8. I am impressed with the courage of these researchers: Oral sex is associated with reduced incidence of recurrent miscarriage (Journal of Reproductive Immunology, 2019).

Published by

Daniel Lemire

A computer science professor at the University of Quebec (TELUQ).

12 thoughts on “Science and Technology links (April 6th 2019)”

  1. Re 2: GDP by itself is a completely inadequate measure, as the world’s population is still growing.

    How about this estimate instead:
    (51% chance of a GDP per capita decline above 20%). Doesn’t seem modest at all.

    And of course there’s this little issue of how the impact is distributed. The model above predicts declines of 80-100% in GDP per capita for many countries by 2100 (aka utter devastation).

    Additionally, Nordhaus, for one, has been completely delusional about the real-world impacts of climate change, so I seriously doubt the accuracy of his models. And what about the other economists, when most of them are wedded to the idea of perpetual economic growth?

    1. Thanks. Let me quote from the link I provided:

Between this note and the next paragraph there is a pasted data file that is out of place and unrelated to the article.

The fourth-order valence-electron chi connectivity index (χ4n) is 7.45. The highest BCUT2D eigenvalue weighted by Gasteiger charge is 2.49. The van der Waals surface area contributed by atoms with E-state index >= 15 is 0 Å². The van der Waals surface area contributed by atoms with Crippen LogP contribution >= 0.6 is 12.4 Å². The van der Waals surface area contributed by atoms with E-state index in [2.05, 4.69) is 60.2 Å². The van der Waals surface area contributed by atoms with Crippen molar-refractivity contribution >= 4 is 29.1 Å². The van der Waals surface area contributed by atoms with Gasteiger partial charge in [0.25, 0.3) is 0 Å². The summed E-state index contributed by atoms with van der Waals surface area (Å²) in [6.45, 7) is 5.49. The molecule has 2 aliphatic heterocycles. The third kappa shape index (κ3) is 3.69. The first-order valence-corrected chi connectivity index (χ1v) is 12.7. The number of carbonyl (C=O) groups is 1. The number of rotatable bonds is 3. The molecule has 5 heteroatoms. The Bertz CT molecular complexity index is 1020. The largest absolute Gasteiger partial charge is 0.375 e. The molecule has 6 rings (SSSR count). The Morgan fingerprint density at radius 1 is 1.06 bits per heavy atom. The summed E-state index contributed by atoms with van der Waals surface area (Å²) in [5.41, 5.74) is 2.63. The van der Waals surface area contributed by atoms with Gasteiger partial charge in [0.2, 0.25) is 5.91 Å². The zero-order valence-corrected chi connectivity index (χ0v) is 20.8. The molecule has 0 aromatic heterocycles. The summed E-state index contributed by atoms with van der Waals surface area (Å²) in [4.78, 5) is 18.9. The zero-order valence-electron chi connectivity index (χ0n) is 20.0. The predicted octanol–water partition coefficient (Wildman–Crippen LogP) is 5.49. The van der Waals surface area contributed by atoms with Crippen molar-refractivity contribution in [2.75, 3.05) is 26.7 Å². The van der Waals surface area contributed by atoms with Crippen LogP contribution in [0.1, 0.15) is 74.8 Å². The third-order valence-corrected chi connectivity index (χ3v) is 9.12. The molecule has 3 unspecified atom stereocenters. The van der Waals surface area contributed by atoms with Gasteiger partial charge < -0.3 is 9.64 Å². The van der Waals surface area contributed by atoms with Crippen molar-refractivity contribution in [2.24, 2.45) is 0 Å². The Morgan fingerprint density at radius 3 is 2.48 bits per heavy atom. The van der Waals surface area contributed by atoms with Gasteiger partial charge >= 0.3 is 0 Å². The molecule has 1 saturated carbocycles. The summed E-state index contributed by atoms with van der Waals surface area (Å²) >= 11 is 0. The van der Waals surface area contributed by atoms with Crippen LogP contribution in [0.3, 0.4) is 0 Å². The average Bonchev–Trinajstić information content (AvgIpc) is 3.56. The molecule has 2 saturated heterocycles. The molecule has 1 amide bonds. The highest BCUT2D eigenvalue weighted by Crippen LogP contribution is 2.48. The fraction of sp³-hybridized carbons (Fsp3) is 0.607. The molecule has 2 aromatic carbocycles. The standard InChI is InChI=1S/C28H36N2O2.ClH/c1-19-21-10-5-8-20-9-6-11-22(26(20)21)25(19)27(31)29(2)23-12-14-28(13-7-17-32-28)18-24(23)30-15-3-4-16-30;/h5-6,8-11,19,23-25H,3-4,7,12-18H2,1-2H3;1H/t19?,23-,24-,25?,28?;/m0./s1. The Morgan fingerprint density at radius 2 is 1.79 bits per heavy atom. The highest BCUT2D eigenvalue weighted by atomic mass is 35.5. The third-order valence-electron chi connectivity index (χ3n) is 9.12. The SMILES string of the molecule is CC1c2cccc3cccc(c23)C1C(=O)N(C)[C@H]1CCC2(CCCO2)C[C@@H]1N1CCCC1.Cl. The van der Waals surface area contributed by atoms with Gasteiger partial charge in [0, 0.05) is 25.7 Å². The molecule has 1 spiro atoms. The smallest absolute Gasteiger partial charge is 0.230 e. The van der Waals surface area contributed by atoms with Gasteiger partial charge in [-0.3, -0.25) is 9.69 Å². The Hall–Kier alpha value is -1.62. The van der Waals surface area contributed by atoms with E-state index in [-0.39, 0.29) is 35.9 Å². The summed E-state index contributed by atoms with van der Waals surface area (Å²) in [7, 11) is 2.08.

With the exception of Burke, Hsiang, and Miguel (2015), these studies find relatively small effects.

      So, yes, Burke, Hsiang, and Miguel (2015) is an outlier that I did not mention in my summary.

  2. I would take issue with #2 (impact of climate change on the economy). In the next century, if we are 3 deg C warmer on average, there are surely going to be significant impacts. Yes, Canada may be fine, but certainly the US will not be. Increasing drought throughout the west for sure. A lot of risk to food production in the bread basket.

    And the impacts do not end after one century. Even if emissions cease (unlikely), temps will continue rising. Do not make light of this issue.

    1. Quoting from the link I provided:

      It is very difficult to make sense of the many and different effects: crops hit by worsening drought, crops growing faster because of carbon dioxide fertilization, heat stress increasing, cold stress decreasing, sea levels rising, increasing energy demand for cooling, decreasing energy demand for heating, infectious disease spreading, species going extinct. Thus we need aggregate indicators to assess whether climate change is, on balance, a good thing or a bad thing and whether the climate problem is small or large relative to the many other problems that society faces.

      1. Crops do indeed grow faster. However, I recall a study from a while back which I believe you cited that stated that the mass of nutrients remained the same although the mass of crop increased.

        1. I have to believe that the content of the food we get today is quite a bit different from the content of the food we got in the past. Climate and CO2 have and will continue to play a role in these changes.

          However, I doubt that it is anything like “the mass of nutrients remained the same although the mass of crop increased”. That sounds a bit too much like bad science fiction.